“the wild types”.

  2. Oh my goodness. How did this happen to our beloved science? How can such nonsense be taken seriously?

    Cosmic Crisp are my favorite apples. They are sweet and have a satisfying crack when bitten into. Someone should tell this young scholar that it’s all about the taste and has nothing to do with historically marginalized peoples.

    Where is the dissertation advisor in all of this? A good one would quietly take his student aside and implore him not to ruin his career before it even gets started.

    1. Indeed, where *is* the dissertation advisor? Finding myself in that unfortunate position, I’d be imploring, and probably begging, this young man to find a new advisor, please.

  3. Among other reasons, Scheldorf’s piece is misleading in giving the impression that the existing varieties don’t include ones with substantially extended keeping time. There are some varieties that can, if stored properly, last until May and which also have exceptionally good flavor.

    1. Do you remember the “apple” scene between Pippin (!) and the siege-stores of Minas Tirith in “Lord of the Rings”? That’s Tolkein’s “rationing” self salivating over memories from after he’d immigrated to England in the 19-noughties. But it tells us that storage properties of different apple types was well enough known a question to get into young Tolkein’s memory.
      Did that scene make it into one of the films? I can’t remember.

      1. No…a made-up scene was created for second-breakfast where Aragorn throws an apple at Pippin, hitting him on the head. I’ve read it took a number of cuts to get it right. Great scene, but not true to the novel…not that I really care.

  4. I don’t understand these pronouns–“He” and “They” are both subjective pronouns, one first person singular, the other first person plural. I thought the pairings were supposed to be subjective/objective.

    1. I’ve questioned that pronoun usage myself (I first noticed it when Elliot Page came out as trans) and had assumed it was cluelessness. I Googled it recently and apparently these are “rolling pronouns.”

      Rolling pronouns refer to the use of multiple pronouns that can be used alternately or shift over time. Typically, people who prefer using multiple sets of pronouns also encourage others to rotate through all of them or mix them around when speaking to or referring to them….For example, a person who identifies as a non-binary lesbian may want to affirm that, despite identifying as non-binary, they still feel connected to some parts of their womanhood or femininity – especially their lesbian identity. Thus, they may opt to use she/they pronouns.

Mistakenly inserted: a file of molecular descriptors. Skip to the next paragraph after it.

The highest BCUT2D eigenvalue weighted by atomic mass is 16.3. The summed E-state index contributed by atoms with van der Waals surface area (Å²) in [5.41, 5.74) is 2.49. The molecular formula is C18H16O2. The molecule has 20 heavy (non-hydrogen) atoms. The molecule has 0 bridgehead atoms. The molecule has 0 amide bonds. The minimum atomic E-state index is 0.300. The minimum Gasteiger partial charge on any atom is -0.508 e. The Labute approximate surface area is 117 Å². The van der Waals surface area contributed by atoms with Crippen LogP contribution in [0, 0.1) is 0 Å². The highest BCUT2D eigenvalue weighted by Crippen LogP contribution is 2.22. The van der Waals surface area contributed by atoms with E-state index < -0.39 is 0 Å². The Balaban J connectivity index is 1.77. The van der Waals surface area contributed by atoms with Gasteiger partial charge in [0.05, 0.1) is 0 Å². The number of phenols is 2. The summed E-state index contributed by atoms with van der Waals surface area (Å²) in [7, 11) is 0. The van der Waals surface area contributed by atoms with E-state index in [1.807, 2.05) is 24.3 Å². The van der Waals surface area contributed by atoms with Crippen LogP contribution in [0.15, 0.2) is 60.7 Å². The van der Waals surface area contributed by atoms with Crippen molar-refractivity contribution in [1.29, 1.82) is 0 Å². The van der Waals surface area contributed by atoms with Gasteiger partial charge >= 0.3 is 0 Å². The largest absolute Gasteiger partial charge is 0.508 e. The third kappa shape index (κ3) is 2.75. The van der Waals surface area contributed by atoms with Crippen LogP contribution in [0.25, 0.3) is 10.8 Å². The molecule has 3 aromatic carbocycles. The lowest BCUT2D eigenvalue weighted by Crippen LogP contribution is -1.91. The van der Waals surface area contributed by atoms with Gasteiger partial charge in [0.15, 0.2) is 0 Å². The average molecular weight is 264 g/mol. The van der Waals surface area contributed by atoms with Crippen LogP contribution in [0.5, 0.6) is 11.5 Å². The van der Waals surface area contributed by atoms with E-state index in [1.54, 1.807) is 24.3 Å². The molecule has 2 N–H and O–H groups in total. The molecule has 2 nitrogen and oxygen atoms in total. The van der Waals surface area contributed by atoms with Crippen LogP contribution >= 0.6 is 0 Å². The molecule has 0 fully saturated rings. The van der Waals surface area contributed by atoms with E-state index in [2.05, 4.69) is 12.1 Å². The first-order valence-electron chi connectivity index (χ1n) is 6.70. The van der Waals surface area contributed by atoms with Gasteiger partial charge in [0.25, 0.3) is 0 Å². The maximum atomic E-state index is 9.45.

Of course, by this definition Andrew Scheldorf could have been simply referred to as “he” in the article, perhaps saving the reader some confusion.

  5. Next up from academia: why people who don’t like to eat wild oranges are heteronormative bigots!

    Also, I can’t help noticing that Scheldorf’s attempt to avoid “the stereotypical gender binary” by insisting on “stamen-containing or pistil-containing” and “seed-bearing parent or pollen-bearing parent,” merely produces more binaries that are just renamed versions of what he wants to avoid.

  6. Sometimes discrimination just means knowing what tastes good. My father would have said that the real issue is that there are so many good varieties of apples that one know longer sees in stores.

  7. “Does apple cultivation reflect bigotry?”

    In a sense, yes.

    The apple orchard — or, “apple orchard” — being a cis-het white social construct, organizes not a textual nihilism, nor a neo-capitalist reversion, but replicates the sexist sub-text of our racist paradigm itself.

    In a sense, prior generations of oppression (e.g. the ancestral apple farmer bigots) are focused in a Foucaltian modal-deconstructivist realism.

    If textual neodeconstructivist theory holds, we have to choose between the
    materialist paradigm of consensus (e.g. apple juice) and Sartreist absurdity (e.g. apple cider).

    At last, it is in Borat where bigotry’s reach was articulated with utmost clarity, in the declaration :

    “Great Success!”

  8. Of course. Plants have sex. So naturally the banners of careerist virtue signaling are spreading from the animal kingdom to the plant kingdom. I only wonder why it took so long. So for a source of pollen we need to say stamen-containing parent bc we can’t be sure if that flower did not identify as a pistil bearer!